Shifting the freshwater burden
The Government is shifting the burden of monitoring freshwater onto councils, Forest and Bird says.
The environmental group said the Government’s new National Policy Statement for Freshwater Management would make monitoring waterways Auckland Council’s issue.
In February the Government announced amendments to the National Policy Statement for Freshwater Management, which Environment Minister Nick Smith said would cost the Government, farmers and councils $2 billion over the next 23 years to implement.
The National Policy Statement for Freshwater Management would change ’’wadeable’’ to ‘‘swimmable’’ and aimed to have 90 per cent of all lakes and rivers ‘‘swimmable’’ by 2040.
In order to be monitored by the Government a waterway would need to be fed by three or more tributaries and be more than 40 centimetres deep.
A map Forest and Bird released earlier this month showed only one waterway in central Auckland, an underground waterway in Onehunga, would fall under the new policy.
Forest and Bird’s Auckland manager Nick Beveridge said the rest of the waterways would not be covered and would have to be dealt with by Auckland Council.
‘‘The Government’s offloading it onto the council and they might not have the budgets or willpower to do anything about it,’’ Beveridge said.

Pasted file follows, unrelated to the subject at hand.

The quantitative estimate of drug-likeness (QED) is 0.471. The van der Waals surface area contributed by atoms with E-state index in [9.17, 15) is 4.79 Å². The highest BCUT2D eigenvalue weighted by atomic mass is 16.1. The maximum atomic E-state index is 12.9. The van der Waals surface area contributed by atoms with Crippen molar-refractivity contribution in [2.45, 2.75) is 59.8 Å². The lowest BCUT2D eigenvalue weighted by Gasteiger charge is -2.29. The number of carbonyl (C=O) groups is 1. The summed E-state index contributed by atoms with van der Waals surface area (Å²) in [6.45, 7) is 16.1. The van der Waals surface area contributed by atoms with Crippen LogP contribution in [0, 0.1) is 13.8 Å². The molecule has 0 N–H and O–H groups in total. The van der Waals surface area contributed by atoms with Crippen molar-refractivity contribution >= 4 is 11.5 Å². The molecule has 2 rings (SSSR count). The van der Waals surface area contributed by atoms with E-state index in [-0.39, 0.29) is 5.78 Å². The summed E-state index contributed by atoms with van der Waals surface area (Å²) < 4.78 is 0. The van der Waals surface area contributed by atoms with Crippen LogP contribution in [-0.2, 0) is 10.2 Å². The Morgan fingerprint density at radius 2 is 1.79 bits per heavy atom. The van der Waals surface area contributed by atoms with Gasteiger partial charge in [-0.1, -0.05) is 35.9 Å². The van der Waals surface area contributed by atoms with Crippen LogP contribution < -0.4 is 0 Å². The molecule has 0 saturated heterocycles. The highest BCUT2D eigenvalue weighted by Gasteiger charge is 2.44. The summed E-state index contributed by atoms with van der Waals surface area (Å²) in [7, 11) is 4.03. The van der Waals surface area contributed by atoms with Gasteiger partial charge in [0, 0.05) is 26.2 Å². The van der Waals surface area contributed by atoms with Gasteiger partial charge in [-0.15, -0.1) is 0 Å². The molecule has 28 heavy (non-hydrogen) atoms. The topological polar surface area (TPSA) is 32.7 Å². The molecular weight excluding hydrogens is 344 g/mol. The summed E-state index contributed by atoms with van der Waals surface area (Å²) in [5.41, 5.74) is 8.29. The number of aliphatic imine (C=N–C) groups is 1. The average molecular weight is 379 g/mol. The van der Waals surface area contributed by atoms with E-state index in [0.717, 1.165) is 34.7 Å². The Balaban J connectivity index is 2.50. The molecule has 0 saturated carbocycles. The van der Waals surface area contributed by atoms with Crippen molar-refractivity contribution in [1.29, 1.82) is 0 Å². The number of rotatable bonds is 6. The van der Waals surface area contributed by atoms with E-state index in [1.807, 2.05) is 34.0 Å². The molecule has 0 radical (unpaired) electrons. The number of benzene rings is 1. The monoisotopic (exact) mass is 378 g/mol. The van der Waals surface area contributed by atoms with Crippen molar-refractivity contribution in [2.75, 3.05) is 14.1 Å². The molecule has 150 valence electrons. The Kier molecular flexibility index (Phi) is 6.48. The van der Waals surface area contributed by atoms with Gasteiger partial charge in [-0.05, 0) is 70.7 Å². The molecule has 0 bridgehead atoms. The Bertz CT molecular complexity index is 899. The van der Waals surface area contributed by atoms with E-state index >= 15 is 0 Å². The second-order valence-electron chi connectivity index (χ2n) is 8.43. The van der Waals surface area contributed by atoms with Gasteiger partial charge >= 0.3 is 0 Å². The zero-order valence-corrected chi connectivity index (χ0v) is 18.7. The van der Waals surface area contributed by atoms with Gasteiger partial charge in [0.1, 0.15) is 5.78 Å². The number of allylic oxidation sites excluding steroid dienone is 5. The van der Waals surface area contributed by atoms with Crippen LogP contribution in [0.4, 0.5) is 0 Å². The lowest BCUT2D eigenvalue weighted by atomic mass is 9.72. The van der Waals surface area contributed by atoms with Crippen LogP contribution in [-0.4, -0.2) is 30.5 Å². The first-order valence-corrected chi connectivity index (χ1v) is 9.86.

If a monitored waterway had less than 540 E coli per 100 millilitres of water 80 per cent of the time it would get a tick under the new policy.
Auckland Council’s healthy waters strategy and resilience manager Andrew Chin said the government wasn’t offloading onto the council, but council did expect the new standard would lead to an increase of its monitoring in some areas.
‘‘There will be a drive to improve the water quality,’’ Chin said.
‘‘While the council has a huge responsibility we can’t fix it on our own, we need the community and stakeholders to be on board.’’
Chin said council was in the process of preparing a strategy and he said extensive public consultation would happen next year.
The National Policy Statement for Freshwater Management is open to public consultation until April 28.
Environment minister Nick Smith says the National Policy Statement for Freshwater Management could cost $2 billion.